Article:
Everyone wanted to be like Mickey
By Bob Elliott
Mickey Morabito is in his 36th season as the travelling secretary for the Oakland Athletics.
He started working with New York Yankees in 1974 as an assistant in public relations. He arrived after the legendary Mickey Mantle had retired, but was there at the big ball park in the Bronx and was in charge of organizing Old Timers Games.
“Mickey didn’t have an ego,” Morabito said before his A’s played the Blue Jays Wednesday night. “Fans loved Joe DiMaggio, but Mickey was their guy. He was so approachable. One year about 1976 or 1977 they introduced Mickey last.
“Next year Mickey came to me and said ‘please let Joe go last.’”
Twenty years ago Thursday, Mantle died at 2:10 A.M. EST at Baylor University Medical Center in Dallas.
The Hall of Famer is still remembered as one of the game’s best.
Sal Butera was born in the fall of 1952 in Richmond Hill, Queens, N.Y. and by the end of the decade Butera was a ball fan.
“Yankees games were on WPIX, channel 11, the Mets were on WOR channel 9,” said Butera, taking us back to the days when you had to get out of your chair to change channels and on some nights adjust the rabbit ears on the TV. “My memories of Mickey Mantle were after he stepped on a sprinkler and had his knee surgery.”
Mantle stepped on a sprinkler during the 1951 World Series, still led the American League with 40 homers in 1960.
And on Sept. 28, 1968 he popped up against Boston Red Sox righty Jim Lonborg in the first inning. He didn’t come out for the second. Ken (Hawk) Harrelson, now a White Sox broadcaster, tells of standing in right field crying at seeing Mantle’s career end.
After his nine-year playing career, Butera began scouting for the Jays in 1996 and would sit at Yankee Stadium and talk with old timers about Mantle the legendary switch-hitter.
“Dick Williams told me scouting for Houston he had Mantle at 3.9 seconds to first from the right side of the batter’s box,” Butera said. “Others guys had him 3.5 to first on a bunt from the left side. The thing about him he was a rare combination of speed and power. He was big for his era, but not many were as solidly built as Mantle.”
Butera said the closest thing to Mantle is Mike Trout of the Angels. Scouting at class-A Rancho Cucamonga in 2010 he saw Trout show big-time pop pre-game, go 0-for-4 and clocked him at 4.0 to first ... twice and thought `wow this kid has a chance.
Mantle was born in Commerce, Oak. in October of 1931. Hall of Famer Johnny Bench was born in Oklahoma City in 1947. At spring training with the Cincinnati Reds in 1966 Bench received an autographed ball from Mantle.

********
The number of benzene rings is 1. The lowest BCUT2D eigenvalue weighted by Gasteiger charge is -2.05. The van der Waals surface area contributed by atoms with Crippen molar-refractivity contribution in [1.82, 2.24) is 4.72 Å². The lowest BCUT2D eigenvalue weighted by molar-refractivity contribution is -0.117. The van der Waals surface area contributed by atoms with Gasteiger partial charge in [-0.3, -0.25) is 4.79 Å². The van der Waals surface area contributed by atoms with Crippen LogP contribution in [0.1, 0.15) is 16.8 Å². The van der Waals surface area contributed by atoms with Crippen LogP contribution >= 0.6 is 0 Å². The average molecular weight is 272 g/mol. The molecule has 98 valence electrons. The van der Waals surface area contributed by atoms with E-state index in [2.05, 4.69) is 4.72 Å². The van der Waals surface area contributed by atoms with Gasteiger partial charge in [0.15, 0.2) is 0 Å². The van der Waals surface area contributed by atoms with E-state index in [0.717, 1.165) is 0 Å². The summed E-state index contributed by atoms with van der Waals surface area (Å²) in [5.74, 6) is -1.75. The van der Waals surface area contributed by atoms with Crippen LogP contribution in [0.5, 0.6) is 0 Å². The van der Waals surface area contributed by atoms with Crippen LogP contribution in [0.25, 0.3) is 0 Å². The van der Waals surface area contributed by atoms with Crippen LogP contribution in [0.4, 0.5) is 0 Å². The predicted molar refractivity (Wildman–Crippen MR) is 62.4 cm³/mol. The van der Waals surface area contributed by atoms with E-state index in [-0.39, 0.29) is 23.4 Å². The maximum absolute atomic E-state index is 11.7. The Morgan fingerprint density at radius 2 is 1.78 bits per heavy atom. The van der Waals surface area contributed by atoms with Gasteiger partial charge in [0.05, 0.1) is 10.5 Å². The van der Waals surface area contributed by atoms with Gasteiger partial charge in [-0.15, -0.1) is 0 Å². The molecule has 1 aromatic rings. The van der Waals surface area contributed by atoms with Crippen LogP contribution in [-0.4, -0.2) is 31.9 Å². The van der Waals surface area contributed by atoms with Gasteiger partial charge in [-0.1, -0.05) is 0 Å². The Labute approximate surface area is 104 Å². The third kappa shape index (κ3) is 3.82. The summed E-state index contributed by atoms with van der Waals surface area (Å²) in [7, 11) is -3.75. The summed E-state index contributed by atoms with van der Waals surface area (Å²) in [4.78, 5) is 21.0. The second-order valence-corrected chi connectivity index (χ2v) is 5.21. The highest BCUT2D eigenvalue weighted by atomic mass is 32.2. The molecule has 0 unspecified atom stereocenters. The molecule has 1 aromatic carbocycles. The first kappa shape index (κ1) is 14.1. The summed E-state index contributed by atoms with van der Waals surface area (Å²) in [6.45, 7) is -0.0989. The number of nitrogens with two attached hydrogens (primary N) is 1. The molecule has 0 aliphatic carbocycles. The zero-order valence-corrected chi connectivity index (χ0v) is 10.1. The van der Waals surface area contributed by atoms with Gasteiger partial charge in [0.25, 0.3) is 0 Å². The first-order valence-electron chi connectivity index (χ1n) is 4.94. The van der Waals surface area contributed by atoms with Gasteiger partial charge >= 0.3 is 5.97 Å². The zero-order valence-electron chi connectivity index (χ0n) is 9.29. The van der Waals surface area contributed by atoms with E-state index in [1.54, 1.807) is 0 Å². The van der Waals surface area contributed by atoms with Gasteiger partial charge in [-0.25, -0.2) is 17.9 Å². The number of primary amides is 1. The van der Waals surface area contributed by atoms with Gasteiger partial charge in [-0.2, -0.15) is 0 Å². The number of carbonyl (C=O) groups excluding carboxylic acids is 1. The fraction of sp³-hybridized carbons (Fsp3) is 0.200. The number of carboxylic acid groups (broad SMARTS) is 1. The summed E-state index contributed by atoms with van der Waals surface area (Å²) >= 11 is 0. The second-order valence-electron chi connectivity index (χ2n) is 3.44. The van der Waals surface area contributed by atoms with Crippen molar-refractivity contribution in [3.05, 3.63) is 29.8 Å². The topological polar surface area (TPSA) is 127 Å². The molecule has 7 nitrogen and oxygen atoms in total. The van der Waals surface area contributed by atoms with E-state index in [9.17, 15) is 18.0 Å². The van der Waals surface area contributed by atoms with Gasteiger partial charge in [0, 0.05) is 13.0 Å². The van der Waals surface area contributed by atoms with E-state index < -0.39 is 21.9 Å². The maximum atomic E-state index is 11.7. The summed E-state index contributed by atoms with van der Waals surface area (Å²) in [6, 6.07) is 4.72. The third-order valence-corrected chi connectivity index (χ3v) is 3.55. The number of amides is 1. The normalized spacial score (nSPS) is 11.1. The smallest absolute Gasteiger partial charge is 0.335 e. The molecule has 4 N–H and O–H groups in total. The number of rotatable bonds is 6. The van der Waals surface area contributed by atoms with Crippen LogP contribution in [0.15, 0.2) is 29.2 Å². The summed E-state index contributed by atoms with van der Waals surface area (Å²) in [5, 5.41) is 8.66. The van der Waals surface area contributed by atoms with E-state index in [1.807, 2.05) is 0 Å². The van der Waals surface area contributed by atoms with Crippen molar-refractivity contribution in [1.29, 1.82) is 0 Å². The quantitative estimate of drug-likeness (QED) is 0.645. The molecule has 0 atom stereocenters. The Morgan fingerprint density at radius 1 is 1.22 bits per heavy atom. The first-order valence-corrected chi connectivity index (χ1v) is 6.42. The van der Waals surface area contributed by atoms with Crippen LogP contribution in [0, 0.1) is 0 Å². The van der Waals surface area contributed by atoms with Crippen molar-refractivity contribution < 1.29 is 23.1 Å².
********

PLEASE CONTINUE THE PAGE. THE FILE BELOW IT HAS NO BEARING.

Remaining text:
Four years later Mantle attended Bench’s charity golf tournament. “He was my hero from the time I was three,” Bench said of Mantle.
Mantle loved the game and loved life. He was 63 when he died.
Why do you still see grown men wearing pin-striped No. 7 jerseys at Yankee Stadium or at Legends Field in Tampa in the spring?
Broadcaster Bob Costas carried a Mantle card in his wallet.
Comedian Billy Crystal interviewed Mantle at Cooperstown, mentioned how he dreamed of playing catch with Mantle and as Crystal signed off the show, Mantle said “hey Billy ... how about a catch.”
When MLB Network made its debut Jan. 1 2009 it showed Don Larsen’s perfect game from the 1956 Series with Yogi Berra and Larsen in studio. I called Marty Noble for a review of the station’s first day.
“It was great, I got to see Mantle play,” Noble said as Mantle kept Larsen perfect chasing down a drive off the bat of Gil Hodges.
Mantle was the boy, the player everyone wanted to grow up to be like.
My father and my uncle Sam took my cousin Geoff and I to Detroit in 1961 to see our Tigers with Hall of Famers Al Kaline and Jim Bunning and lithe second baseman Jake Wood, my favorite American League player at the time.
It happened that the Yankees were in town.
Roger Maris hit his 57th off Frank Lary on Saturday and Sunday morn we walked from the Windsor Tunnel past pawn shops on our way to Briggs Stadium. Entering the lobby of the Statler Hilton we found autograph hunters waiting for the visiting Yankees.
When Mantle emerged he was surrounded by about 20 kids. An older boy about 17 shoved a glossy magazine into the crowd poking Mantle in the left eyebrow.
“Time out,” Mantle said loudly. “You’re older, you should know better. I’m going to sign for everyone. You, son, will be last.”
Mantle signed for all and was headed to the bus when he spotted two ladies in their 70s. One shyly stuttered,
“Mmmm-ister Mantle, could you please sign this ball for my eight-year-old grandson, he’s a Yankee fan and he’s in hospital in Lansing with Hodgkin’s disease.”
Mantle’s father and uncle had died of the same disease, we learned later. Mantle was in the midst of signing the grass-stained ball with ripped seams when the woman mentioned the disease.
He stopped and called over the Yankee P.R. man. He asked to have a Yankees yearbook, a cap, a new ball, an 8-by-10 picture and a ball signed by the team and to be dropped at his locker when he returned from the trip. He asked the P.R. man to mail the package to the hospital.
Both ladies were crying now. Mantle then explained how the Tigers opened the 1992 season in Detroit, how they’d keep in touch and he’d get “Whitey Ford, Billy Martin and a few of the fellas” and drive to Lansing next April.
Mantle said goodbye, told them to give their grandson his best and headed for the bus.
Slowly the women turned towards each other.
Soon they were weeping uncontrollably.
Maris hit his 58th Sunday afternoon off Terry Fox in the 12th to beat the Tigers.
Don’t think anyone mentioned Maris on our drive home.